What is RSV (Respiratory Syncytial Virus)?

Sick young boy, 3 years old, inhale medication by inhalation mask to cure Respiratory Syncytial Virus (RSV) on hospital bed.

Respiratory viruses are common in children under 5, particularly those who attend daycare or are exposed to tobacco smoke. Most cases are mild, but for some children, an ordinary cold or flu can quickly turn into respiratory syncytial virus (RSV).

RSV is a common respiratory virus. By the time children are 2 or 3 years old, most have been infected by RSV at least once, with few problems. Yet, for some, the virus can be life-threatening. And the infection sends more babies to the hospital than any other condition.

What causes RSV?

RSV is caused by the respiratory syncytial virus. Infection occurs through exposure to droplets of the virus or contact with an infected surface. 

Is RSV contagious?

RSV is very contagious. It can be spread through droplets from an infected person’s cough or sneeze. The virus also lives on surfaces, so touching something like a doorknob and then touching your face can also spread the disease. 

How long is RSV contagious?

Most people with RSV are contagious for 3 to 8 days. However, some infants and people with weakened immune systems can spread the virus for as long as 4 weeks.

RSV symptoms

Symptoms of RSV typically develop within 4 to 6 days of infection. The symptoms don’t appear all at once, but in stages. Parents and caregivers of children with asthma, premature infants, and elderly people need to be vigilant during RSV season. Learn to recognize the warning signs and seek medical treatment as soon as possible.

 

RSV symptoms include:

  • Runny nose
  • Decrease in appetite
  • Coughing
  • Sneezing
  • Fever
  • Wheezing

RSV in infants

Infants are the most seriously affected by RSV. In the youngest infants, symptoms may only be irritability, decreased activity, and breathing difficulties.

RSV starts as an upper respiratory infection, with familiar cold symptoms. What makes it so dangerous is its ability to quickly spread down from the nose and throat into the lower respiratory tract. From there it infects and causes inflammation in the tissues of the lungs (causing pneumonia) and the tiny bronchial air tubes (causing bronchiolitis).

Inflammation is the body’s natural process for fighting infection. But in tiny infant airways or those already inflamed by asthma, it can cause increased airway obstruction and difficulty breathing.

Another danger of RSV is that a serious RSV infection in young children increases the child’s risk of developing asthma in later years. Researchers do not know exactly why this happens. It may be a cause-and-effect reaction. The RSV infection may damage the lung, which leads to asthma. Or it may just be an association, where factors that put children at risk for asthma also put them at risk for a more serious RSV infection. RSV and other viruses have also been linked to an increased risk of sensitization to allergens and development of allergies.

How does a baby get RSV?

Babies can be exposed to RSV in a variety of settings, but daycare is a common source.
 

  • Germs get into the child’s nose, mouth, or eyes either through the air or direct contact with germ-laden hands, toys or eating utensils.
  • The germs settle in the upper respiratory tract: nose, eyes, sinuses, mouth, and upper throat.
  • When the immune system is working efficiently, the sticky mucus that lines your nasal passages and sinuses traps the germs. The tiny hairs, called cilia, sweep germs out of the airways.
  • If germs take hold and infection sets in, your immune system sends extra blood cells to the nasal passages, leaving them swollen, inflamed, and congested. At the same time, the nose produces extra mucus, which can overwhelm the cilia’s ability to clean things out – and leave you with a stuffed-up or runny nose.
  • From the nose, germs can spread and cause infection in ears and sinuses. Or the germs move down into the large and small airways of the lungs and trigger asthma or lower respiratory tract infections.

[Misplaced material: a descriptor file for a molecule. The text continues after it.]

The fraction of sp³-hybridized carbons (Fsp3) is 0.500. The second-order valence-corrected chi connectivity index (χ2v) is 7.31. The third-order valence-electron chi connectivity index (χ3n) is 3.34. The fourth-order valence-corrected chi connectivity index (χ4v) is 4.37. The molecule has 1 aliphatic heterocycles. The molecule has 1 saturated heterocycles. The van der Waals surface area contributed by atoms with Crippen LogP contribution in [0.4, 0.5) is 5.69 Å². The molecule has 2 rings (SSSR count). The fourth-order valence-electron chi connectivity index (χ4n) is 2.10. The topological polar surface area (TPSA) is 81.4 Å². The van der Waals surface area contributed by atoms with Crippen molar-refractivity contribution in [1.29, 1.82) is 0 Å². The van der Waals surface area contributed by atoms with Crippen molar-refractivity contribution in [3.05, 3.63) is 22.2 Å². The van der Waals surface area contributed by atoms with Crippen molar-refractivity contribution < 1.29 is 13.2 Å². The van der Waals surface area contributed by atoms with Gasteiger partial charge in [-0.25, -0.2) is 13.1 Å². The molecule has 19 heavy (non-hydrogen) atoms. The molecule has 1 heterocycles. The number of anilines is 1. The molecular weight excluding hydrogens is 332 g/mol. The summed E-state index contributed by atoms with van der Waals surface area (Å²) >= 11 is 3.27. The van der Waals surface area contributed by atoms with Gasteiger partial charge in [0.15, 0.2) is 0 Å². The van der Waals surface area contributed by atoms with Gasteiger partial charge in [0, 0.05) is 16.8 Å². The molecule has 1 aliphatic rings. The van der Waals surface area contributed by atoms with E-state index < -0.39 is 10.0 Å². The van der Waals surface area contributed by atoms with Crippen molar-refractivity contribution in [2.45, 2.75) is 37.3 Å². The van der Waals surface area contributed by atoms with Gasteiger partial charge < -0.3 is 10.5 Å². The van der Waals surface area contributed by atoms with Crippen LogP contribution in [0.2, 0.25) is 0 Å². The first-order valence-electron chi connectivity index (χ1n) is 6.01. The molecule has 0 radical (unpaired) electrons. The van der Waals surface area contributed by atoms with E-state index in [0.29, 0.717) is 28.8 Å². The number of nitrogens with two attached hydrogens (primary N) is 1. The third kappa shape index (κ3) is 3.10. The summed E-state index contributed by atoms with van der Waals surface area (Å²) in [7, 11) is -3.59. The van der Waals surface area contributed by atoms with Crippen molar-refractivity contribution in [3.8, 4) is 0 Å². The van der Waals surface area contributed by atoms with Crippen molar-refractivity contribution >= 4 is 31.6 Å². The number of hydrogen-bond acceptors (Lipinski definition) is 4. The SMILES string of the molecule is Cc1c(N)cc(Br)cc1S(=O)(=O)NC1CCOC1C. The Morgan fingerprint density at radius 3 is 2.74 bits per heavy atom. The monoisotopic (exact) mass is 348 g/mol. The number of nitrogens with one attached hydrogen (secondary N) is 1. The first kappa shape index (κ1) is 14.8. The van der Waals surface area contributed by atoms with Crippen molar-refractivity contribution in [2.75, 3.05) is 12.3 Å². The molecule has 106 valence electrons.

close up doctors in protective clothing discussing an x-ray a child of the lungs Respiratory Syncytial Virus on LCD monitor .

When to take a baby with RSV to the hospital 

While many cases of RSV can be treated at home, sometimes the illness is more severe requiring hospitalization. An estimated 58,000 children under the age of 5 are hospitalized every year with RSV.

Those most vulnerable include:

  • Premature infants
  • Very young infants, especially those 6 months and younger
  • Children younger than 2 years old with chronic lung disease or congenital (present from birth) heart disease
  • Children with weakened immune systems
  • Children who have neuromuscular disorders, including those who have difficulty swallowing or clearing mucus secretions

Call 911 or take your child to the emergency room for any of these symptoms:

  • Wheezing (noisy breathing when exhaling)
  • Signs of trouble breathing nostrils widening with each breath; rapid breathing; skin above or below the ribs sucking in with each breath; skin, lips or nails turning blue
  • A severe headache behind or around the eyes or the back of the neck; swelling or redness around the eyes
  • Persistent vomiting or signs of dehydration: dry or sticky mouth; few or no tears; thirst; discolored or less urine than usual.
RSV can survive for many hours on hard surfaces such as tables and crib rails. It typically lives on soft surfaces such as tissues and hands for shorter amounts of time.
Infographic on what is RSV.

What is RSV Infographic Transcript

What is RSV?

RSV is a common respiratory virus. By the time children are 2 or 3 years old, most have been infected by RSV at least once, with few problems. However, for some, the virus can be life-threatening – and the infection sends more babies to the hospital than any other condition.

Who are high-risk people for RSV?

  • For some, the virus can be life-threatening. High-risk groups include:
  • Premature babies in first year of life
  • Infants under 6 months
  • Children with asthma
  • Patients of any age with a weakened immune system or underlying lung or heart problems

Infants are most severely affected by RSV. Signs and symptoms of severe RSV infection in infants include:

  • Short, shallow, and rapid breathing
  • Struggling to breathe — chest muscles and skin pull inward with each breath
  • Cough
  • Poor feeding
  • Unusual tiredness
  • Irritability
  • Fever – (temperature above 100 degrees Fahrenheit). Fever may not always be present

Adults/Older Children:

  • Congested or runny nose
  • Dry cough
  • Low-grade fever